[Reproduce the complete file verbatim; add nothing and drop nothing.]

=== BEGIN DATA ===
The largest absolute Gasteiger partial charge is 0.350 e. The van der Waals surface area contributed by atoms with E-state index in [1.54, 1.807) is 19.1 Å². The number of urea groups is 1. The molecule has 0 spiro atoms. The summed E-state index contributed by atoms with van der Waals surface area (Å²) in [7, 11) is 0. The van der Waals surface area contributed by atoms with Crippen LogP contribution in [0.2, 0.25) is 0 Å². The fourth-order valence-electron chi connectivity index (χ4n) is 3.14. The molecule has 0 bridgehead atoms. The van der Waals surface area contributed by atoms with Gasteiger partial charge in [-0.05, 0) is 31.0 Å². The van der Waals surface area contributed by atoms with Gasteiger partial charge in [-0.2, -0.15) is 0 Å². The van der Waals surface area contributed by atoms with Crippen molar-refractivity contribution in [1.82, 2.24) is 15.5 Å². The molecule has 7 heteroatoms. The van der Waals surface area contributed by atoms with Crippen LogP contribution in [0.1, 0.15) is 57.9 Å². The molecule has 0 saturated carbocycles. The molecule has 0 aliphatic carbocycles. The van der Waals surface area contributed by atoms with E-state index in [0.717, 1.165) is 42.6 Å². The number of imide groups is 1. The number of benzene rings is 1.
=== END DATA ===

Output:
The largest absolute Gasteiger partial charge is 0.350 e. The van der Waals surface area contributed by atoms with E-state index in [1.54, 1.807) is 19.1 Å². The number of urea groups is 1. The molecule has 0 spiro atoms. The summed E-state index contributed by atoms with van der Waals surface area (Å²) in [7, 11) is 0. The van der Waals surface area contributed by atoms with Crippen LogP contribution in [0.2, 0.25) is 0 Å². The fourth-order valence-electron chi connectivity index (χ4n) is 3.14. The molecule has 0 bridgehead atoms. The van der Waals surface area contributed by atoms with Gasteiger partial charge in [-0.05, 0) is 31.0 Å². The van der Waals surface area contributed by atoms with Gasteiger partial charge in [-0.2, -0.15) is 0 Å². The van der Waals surface area contributed by atoms with Crippen molar-refractivity contribution in [1.82, 2.24) is 15.5 Å². The molecule has 7 heteroatoms. The van der Waals surface area contributed by atoms with Crippen LogP contribution in [0.1, 0.15) is 57.9 Å². The molecule has 0 saturated carbocycles. The molecule has 0 aliphatic carbocycles. The van der Waals surface area contributed by atoms with E-state index in [0.717, 1.165) is 42.6 Å². The number of imide groups is 1. The number of benzene rings is 1.